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Donnie Jones Stetson Florida basketball coach

Donnie Jones Cannot Escape Florida, Finds Perfect Fit at Stetson

In 2019, Donnie Jones was content. He had finished his first season as an assistant for Dayton men’s basketball, working for his long-time friend and former colleague Anthony Grant. It had been three years since his last head coaching job – six seasons at UCF – and while he planned to get back to that spot at some point, he wasn’t in a run to do so.

He knew what the Flyers had coming back, enjoyed working for Grant and was done with aimlessly moving after working his fourth different job in four years. Only if something really outstanding came along would he jump.

“There were a lot of jobs I didn’t want. There were a lot of jobs I never tried to get,” Donnie Jones said. “I was happy staying (at Dayton), knew we had a great program that was Final Four-good the next year, as you can see what they’ve done, and I wasn’t in no hurry. I was tired of moving, and if I was going to move, it was going to be something I really felt I fit.”

When Stetson opened up, Jones believed it was right.

The Stetson head coaching job was the only one he pursued in 2019, and ultimately, it’s the one he landed. Last year, Jones inherited a program coming off a 7-24 season that had only won double-digit games four times since 2009-10.

“I was looking to go to a place where it hadn’t been done, and it hasn’t been done at Stetson,” Jones explained. “We have never won anything. We have never been to an NCAA Tournament; we’ve never won a conference championship. We’ve had 19-straight losing seasons. So, where can be a place where you can go and revive it and reenergize it? It lined up, and we felt it was right.

“It worked out. If it hadn’t, I would still be at Dayton.”

For a few months after Jones left UCF, he waited to re-enter basketball. It wasn’t until September that he accepted a scouting job with the Los Angeles Clippers for the 2016-17 season, opting for a more low-profile position to come back into the sport. He said he used that year, and the time between UCF and the Clippers, especially, to self-reflect and work internally to prepare himself for what was to come.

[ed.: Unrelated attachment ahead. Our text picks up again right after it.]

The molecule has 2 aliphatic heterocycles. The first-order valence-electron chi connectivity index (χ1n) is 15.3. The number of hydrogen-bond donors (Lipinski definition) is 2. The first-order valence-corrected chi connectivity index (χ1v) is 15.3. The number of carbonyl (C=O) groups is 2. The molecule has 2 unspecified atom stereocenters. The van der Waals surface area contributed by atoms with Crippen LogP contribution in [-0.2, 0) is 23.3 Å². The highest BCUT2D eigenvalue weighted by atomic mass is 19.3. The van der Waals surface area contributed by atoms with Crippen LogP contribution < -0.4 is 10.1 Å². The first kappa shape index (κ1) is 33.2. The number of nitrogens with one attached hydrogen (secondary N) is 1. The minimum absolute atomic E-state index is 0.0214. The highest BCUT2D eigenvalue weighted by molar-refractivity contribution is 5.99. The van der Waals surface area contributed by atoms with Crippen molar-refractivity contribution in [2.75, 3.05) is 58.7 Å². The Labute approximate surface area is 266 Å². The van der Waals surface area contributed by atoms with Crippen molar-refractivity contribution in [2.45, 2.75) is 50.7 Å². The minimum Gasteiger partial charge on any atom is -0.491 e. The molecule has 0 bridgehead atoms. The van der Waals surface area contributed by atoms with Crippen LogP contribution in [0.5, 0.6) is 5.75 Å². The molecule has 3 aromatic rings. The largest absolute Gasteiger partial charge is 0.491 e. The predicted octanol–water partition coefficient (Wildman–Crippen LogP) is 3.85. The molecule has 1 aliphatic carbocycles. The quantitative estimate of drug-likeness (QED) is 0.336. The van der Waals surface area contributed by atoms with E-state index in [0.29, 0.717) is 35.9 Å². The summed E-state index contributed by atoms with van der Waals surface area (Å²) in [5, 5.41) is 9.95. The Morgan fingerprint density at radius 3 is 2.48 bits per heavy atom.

“I have a growth mindset,” he said. “Every day, I’m looking to try to get better and learn. That’s always been a quality I’ve had. So, I look the moment when I left UCF and did a lot of leadership stuff, a lot of self-reflecting, a lot of self-growing. I had momentum, more time, and focused on me for the first time in a long time. I knew I’d coach again. I had a lot of coaching opportunities in Division I to come in and be a top assistant in places, but I chose to wait.

“I was a part of the John Maxwell Team when I was out that year,” he added. “Did a lot of speaking in corporate America, corporate CEOs and companies.”

He postponed his return to college until the 2017-18 campaign when Gregg Marshall added him to his staff at Wichita State for the program’s first in the AAC. Not only did it give Jones another taste of coaching in the NCAA Tournament, it also gave him an alternate version of success.

“I learned a lot at Wichita State,” Jones said. “Gregg Marshall is a terrific coach, and his program sees some things in a different way. I’d just been with Billy Donovan as an assistant, so it was nice to see another coaching philosophy that had been successful at a high level.”

But when Grant came calling and Jones could coach with one of his best friends and move an easy drive away from his house in West Virginia, his home state, he jumped at it.

It took something that really grabbed his attention to pull him away from Dayton, and Stetson was that. It was what he has been growing and working toward for years, not knowing exactly what or when it would happen, but feeling confident it would come.

It is the coach’s third job in the state of Florida, with his nine years as an assistant at Florida as his first, and something about the Sunshine State keeps calling Donnie Jones back within its borders. What is it?

“I never really thought about it that way,” Jones said. “I love the quality of life here. I love the things the state brings, but obviously I’ve enjoyed the schools and programs I’ve been a part of. It’s just been the right fit. We feel good about waking up every day, and you enjoy being. A lot of people come here and live for a reason: to retire, right? It’s a good place to live and (raise) your family.”

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